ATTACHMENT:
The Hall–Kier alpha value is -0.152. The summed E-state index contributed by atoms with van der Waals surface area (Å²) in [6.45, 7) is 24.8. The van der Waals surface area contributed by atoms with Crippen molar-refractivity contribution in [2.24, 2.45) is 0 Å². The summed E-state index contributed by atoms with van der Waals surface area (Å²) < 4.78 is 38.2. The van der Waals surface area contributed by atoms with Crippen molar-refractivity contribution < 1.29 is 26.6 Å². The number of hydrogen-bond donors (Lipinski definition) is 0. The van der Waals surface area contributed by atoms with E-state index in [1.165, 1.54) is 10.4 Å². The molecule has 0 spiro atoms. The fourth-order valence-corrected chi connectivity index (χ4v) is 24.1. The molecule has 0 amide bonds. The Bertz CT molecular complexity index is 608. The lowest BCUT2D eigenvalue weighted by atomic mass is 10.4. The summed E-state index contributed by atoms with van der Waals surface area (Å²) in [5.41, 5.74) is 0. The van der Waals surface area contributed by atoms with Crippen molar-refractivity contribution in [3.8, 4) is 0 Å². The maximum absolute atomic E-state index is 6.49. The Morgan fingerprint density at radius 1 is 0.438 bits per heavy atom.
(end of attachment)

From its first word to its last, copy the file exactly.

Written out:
The Hall–Kier alpha value is -0.152. The summed E-state index contributed by atoms with van der Waals surface area (Å²) in [6.45, 7) is 24.8. The van der Waals surface area contributed by atoms with Crippen molar-refractivity contribution in [2.24, 2.45) is 0 Å². The summed E-state index contributed by atoms with van der Waals surface area (Å²) < 4.78 is 38.2. The van der Waals surface area contributed by atoms with Crippen molar-refractivity contribution < 1.29 is 26.6 Å². The number of hydrogen-bond donors (Lipinski definition) is 0. The van der Waals surface area contributed by atoms with E-state index in [1.165, 1.54) is 10.4 Å². The molecule has 0 spiro atoms. The fourth-order valence-corrected chi connectivity index (χ4v) is 24.1. The molecule has 0 amide bonds. The Bertz CT molecular complexity index is 608. The lowest BCUT2D eigenvalue weighted by atomic mass is 10.4. The summed E-state index contributed by atoms with van der Waals surface area (Å²) in [5.41, 5.74) is 0. The van der Waals surface area contributed by atoms with Crippen molar-refractivity contribution in [3.8, 4) is 0 Å². The maximum absolute atomic E-state index is 6.49. The Morgan fingerprint density at radius 1 is 0.438 bits per heavy atom.